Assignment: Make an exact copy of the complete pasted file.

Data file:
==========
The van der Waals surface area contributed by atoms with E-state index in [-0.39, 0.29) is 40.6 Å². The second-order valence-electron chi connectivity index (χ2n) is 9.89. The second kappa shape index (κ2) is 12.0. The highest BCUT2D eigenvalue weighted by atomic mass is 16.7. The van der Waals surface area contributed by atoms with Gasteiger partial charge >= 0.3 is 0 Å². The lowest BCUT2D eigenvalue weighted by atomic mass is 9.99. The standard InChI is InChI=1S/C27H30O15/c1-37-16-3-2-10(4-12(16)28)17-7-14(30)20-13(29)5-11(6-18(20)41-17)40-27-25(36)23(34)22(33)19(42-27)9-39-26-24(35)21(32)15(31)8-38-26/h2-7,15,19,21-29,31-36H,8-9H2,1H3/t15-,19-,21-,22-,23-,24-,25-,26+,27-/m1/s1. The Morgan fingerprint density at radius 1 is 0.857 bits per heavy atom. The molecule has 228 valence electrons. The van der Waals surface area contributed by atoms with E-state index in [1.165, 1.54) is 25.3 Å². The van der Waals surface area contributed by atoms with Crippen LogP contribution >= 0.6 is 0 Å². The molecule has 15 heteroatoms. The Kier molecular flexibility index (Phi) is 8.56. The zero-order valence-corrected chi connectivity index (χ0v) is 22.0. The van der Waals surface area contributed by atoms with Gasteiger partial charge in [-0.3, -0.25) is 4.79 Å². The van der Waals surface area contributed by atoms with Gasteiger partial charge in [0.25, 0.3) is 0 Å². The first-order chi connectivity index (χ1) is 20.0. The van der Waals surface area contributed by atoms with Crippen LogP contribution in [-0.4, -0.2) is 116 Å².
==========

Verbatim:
The van der Waals surface area contributed by atoms with E-state index in [-0.39, 0.29) is 40.6 Å². The second-order valence-electron chi connectivity index (χ2n) is 9.89. The second kappa shape index (κ2) is 12.0. The highest BCUT2D eigenvalue weighted by atomic mass is 16.7. The van der Waals surface area contributed by atoms with Gasteiger partial charge >= 0.3 is 0 Å². The lowest BCUT2D eigenvalue weighted by atomic mass is 9.99. The standard InChI is InChI=1S/C27H30O15/c1-37-16-3-2-10(4-12(16)28)17-7-14(30)20-13(29)5-11(6-18(20)41-17)40-27-25(36)23(34)22(33)19(42-27)9-39-26-24(35)21(32)15(31)8-38-26/h2-7,15,19,21-29,31-36H,8-9H2,1H3/t15-,19-,21-,22-,23-,24-,25-,26+,27-/m1/s1. The Morgan fingerprint density at radius 1 is 0.857 bits per heavy atom. The molecule has 228 valence electrons. The van der Waals surface area contributed by atoms with E-state index in [1.165, 1.54) is 25.3 Å². The van der Waals surface area contributed by atoms with Crippen LogP contribution >= 0.6 is 0 Å². The molecule has 15 heteroatoms. The Kier molecular flexibility index (Phi) is 8.56. The zero-order valence-corrected chi connectivity index (χ0v) is 22.0. The van der Waals surface area contributed by atoms with Gasteiger partial charge in [-0.3, -0.25) is 4.79 Å². The van der Waals surface area contributed by atoms with Gasteiger partial charge in [0.25, 0.3) is 0 Å². The first-order chi connectivity index (χ1) is 20.0. The van der Waals surface area contributed by atoms with Crippen LogP contribution in [-0.4, -0.2) is 116 Å².